Optics in the Air: Observing Optical Phenomena through Airplane Windows

Optics in the Air: Observing Optical Phenomena through Airplane Windows
Author(s):    Joseph A. Shaw
Published:   2017
DOI:             10.1117/3.2263346
eISBN: 9781510607309  |  Print ISBN13: 9781510607293
Description:

Most naturally occurring optical displays can be seen from an airplane, and some are best viewed while airborne. This book is an introduction to optical phenomena in the natural world, primarily in the atmosphere (or “in the air”). It follows a simple approach that can be understood and enjoyed by readers without scientific training. A variety of optical phenomena are illustrated with photographs and explained with simplified line diagrams and descriptions.

These phenomena range from everyday sky and sunset colors to the elusive noctilucent clouds and aurora, as well as a whole world of too-often-ignored occurrences such as sun glitter patterns on bodies of water, colorful ringed glories and coronas, rainbows that cling to the clouds below a high-flying airplane, and ice halos that spring up as an airplane passes through high-altitude ice clouds.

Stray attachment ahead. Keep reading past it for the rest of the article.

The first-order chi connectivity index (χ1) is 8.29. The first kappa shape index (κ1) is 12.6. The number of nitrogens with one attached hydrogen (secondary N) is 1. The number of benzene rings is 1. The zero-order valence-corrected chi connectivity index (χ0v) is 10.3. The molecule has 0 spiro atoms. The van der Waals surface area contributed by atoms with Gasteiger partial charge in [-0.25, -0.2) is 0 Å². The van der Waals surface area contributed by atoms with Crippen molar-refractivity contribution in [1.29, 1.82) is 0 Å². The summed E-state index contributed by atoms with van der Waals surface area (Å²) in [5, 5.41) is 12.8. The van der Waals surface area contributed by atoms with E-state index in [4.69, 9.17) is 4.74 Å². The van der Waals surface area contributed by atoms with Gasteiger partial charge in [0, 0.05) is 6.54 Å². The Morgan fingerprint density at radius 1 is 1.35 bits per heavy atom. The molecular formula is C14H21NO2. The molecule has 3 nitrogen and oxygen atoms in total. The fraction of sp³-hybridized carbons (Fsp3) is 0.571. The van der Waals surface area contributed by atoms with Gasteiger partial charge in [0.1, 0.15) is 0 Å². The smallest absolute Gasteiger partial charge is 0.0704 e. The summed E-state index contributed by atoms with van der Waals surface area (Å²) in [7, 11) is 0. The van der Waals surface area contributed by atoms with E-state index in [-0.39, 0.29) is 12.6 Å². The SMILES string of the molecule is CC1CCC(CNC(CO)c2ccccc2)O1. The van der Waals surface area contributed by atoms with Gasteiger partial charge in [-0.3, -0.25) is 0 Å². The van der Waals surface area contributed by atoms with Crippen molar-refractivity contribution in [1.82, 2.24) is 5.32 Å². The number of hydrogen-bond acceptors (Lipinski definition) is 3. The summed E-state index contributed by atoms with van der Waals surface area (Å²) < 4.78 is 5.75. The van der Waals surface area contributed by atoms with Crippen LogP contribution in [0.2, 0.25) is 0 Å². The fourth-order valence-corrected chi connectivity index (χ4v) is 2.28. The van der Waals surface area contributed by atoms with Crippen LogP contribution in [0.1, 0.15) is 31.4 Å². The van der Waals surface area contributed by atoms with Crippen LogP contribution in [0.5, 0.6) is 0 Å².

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This book is about learning to see. Specifically, it is about learning to see the rich array of colors and optical effects that occur in nature and can be seen by an informed and alert passenger in an airplane. I hope to make your travel time more exciting and also to help you learn a little bit about the optical world that surrounds us. Most naturally occurring optical displays can be seen from an airplane, and some are even best seen in the air. However, your ability to appreciate and recognize optical phenomena will be enhanced if you know where and when to look and what to expect.

In this spirit of learning to see and understand, the primary objectives of this book are to (a) show examples of what can be seen from an airplane and (b) provide simple explanations to motivate and inform you about how to observe light and color in nature. This book expands upon earlier papers by Shaw and others, and an earlier book by Wood. More advanced details about the science of each phenomenon can be gathered from Les Cowley’s Atmospheric Optics website, multiple books, and articles from the feature journal issues produced after each international conference on light and color in nature (held approximately every three years).

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